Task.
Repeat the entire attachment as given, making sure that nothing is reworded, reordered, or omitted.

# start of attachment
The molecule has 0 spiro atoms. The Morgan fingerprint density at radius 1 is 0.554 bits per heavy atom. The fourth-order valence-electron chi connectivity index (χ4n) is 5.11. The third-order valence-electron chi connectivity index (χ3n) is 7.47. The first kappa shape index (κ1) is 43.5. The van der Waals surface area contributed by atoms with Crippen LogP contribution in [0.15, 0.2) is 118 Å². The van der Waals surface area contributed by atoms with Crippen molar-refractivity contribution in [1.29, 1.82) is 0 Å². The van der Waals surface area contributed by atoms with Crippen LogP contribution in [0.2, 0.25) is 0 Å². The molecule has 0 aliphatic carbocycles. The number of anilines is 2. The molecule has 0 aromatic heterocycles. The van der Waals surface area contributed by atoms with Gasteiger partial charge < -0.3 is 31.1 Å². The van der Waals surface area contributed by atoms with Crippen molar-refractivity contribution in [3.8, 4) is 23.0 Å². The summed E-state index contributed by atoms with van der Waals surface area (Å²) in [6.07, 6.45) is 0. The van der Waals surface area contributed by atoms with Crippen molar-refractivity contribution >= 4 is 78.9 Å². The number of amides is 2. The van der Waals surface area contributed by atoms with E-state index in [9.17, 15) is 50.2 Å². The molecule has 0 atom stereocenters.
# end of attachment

The molecule has 0 spiro atoms. The Morgan fingerprint density at radius 1 is 0.554 bits per heavy atom. The fourth-order valence-electron chi connectivity index (χ4n) is 5.11. The third-order valence-electron chi connectivity index (χ3n) is 7.47. The first kappa shape index (κ1) is 43.5. The van der Waals surface area contributed by atoms with Crippen LogP contribution in [0.15, 0.2) is 118 Å². The van der Waals surface area contributed by atoms with Crippen molar-refractivity contribution in [1.29, 1.82) is 0 Å². The van der Waals surface area contributed by atoms with Crippen LogP contribution in [0.2, 0.25) is 0 Å². The molecule has 0 aliphatic carbocycles. The number of anilines is 2. The molecule has 0 aromatic heterocycles. The van der Waals surface area contributed by atoms with Gasteiger partial charge < -0.3 is 31.1 Å². The van der Waals surface area contributed by atoms with Crippen molar-refractivity contribution in [3.8, 4) is 23.0 Å². The summed E-state index contributed by atoms with van der Waals surface area (Å²) in [6.07, 6.45) is 0. The van der Waals surface area contributed by atoms with Crippen molar-refractivity contribution >= 4 is 78.9 Å². The number of amides is 2. The van der Waals surface area contributed by atoms with E-state index in [9.17, 15) is 50.2 Å². The molecule has 0 atom stereocenters.